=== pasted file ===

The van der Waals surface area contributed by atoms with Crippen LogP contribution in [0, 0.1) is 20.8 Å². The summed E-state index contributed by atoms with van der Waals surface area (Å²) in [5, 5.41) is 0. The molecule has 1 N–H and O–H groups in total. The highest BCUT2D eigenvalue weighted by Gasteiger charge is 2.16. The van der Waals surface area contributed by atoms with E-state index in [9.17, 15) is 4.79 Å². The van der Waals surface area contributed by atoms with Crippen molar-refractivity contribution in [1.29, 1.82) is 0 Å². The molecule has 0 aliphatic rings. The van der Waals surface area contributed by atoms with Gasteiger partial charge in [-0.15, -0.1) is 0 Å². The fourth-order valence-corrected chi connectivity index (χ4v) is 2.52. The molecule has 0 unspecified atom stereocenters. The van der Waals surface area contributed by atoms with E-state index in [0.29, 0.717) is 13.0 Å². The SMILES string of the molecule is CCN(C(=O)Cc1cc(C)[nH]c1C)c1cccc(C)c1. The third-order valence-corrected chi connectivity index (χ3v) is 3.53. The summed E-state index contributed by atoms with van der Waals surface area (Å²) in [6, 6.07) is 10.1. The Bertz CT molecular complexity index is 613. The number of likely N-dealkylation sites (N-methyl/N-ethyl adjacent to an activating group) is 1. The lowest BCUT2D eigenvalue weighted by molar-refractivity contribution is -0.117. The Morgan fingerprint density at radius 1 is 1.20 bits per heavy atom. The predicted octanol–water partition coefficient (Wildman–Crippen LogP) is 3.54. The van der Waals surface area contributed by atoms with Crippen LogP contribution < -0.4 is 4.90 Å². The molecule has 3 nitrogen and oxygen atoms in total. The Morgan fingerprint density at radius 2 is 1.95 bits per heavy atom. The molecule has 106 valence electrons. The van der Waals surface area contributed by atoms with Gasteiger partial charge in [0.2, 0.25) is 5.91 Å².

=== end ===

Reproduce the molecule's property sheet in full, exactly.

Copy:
The van der Waals surface area contributed by atoms with Crippen LogP contribution in [0, 0.1) is 20.8 Å². The summed E-state index contributed by atoms with van der Waals surface area (Å²) in [5, 5.41) is 0. The molecule has 1 N–H and O–H groups in total. The highest BCUT2D eigenvalue weighted by Gasteiger charge is 2.16. The van der Waals surface area contributed by atoms with E-state index in [9.17, 15) is 4.79 Å². The van der Waals surface area contributed by atoms with Crippen molar-refractivity contribution in [1.29, 1.82) is 0 Å². The molecule has 0 aliphatic rings. The van der Waals surface area contributed by atoms with Gasteiger partial charge in [-0.15, -0.1) is 0 Å². The fourth-order valence-corrected chi connectivity index (χ4v) is 2.52. The molecule has 0 unspecified atom stereocenters. The van der Waals surface area contributed by atoms with E-state index in [0.29, 0.717) is 13.0 Å². The SMILES string of the molecule is CCN(C(=O)Cc1cc(C)[nH]c1C)c1cccc(C)c1. The third-order valence-corrected chi connectivity index (χ3v) is 3.53. The summed E-state index contributed by atoms with van der Waals surface area (Å²) in [6, 6.07) is 10.1. The Bertz CT molecular complexity index is 613. The number of likely N-dealkylation sites (N-methyl/N-ethyl adjacent to an activating group) is 1. The lowest BCUT2D eigenvalue weighted by molar-refractivity contribution is -0.117. The Morgan fingerprint density at radius 1 is 1.20 bits per heavy atom. The predicted octanol–water partition coefficient (Wildman–Crippen LogP) is 3.54. The van der Waals surface area contributed by atoms with Crippen LogP contribution < -0.4 is 4.90 Å². The molecule has 3 nitrogen and oxygen atoms in total. The Morgan fingerprint density at radius 2 is 1.95 bits per heavy atom. The molecule has 106 valence electrons. The van der Waals surface area contributed by atoms with Gasteiger partial charge in [0.2, 0.25) is 5.91 Å².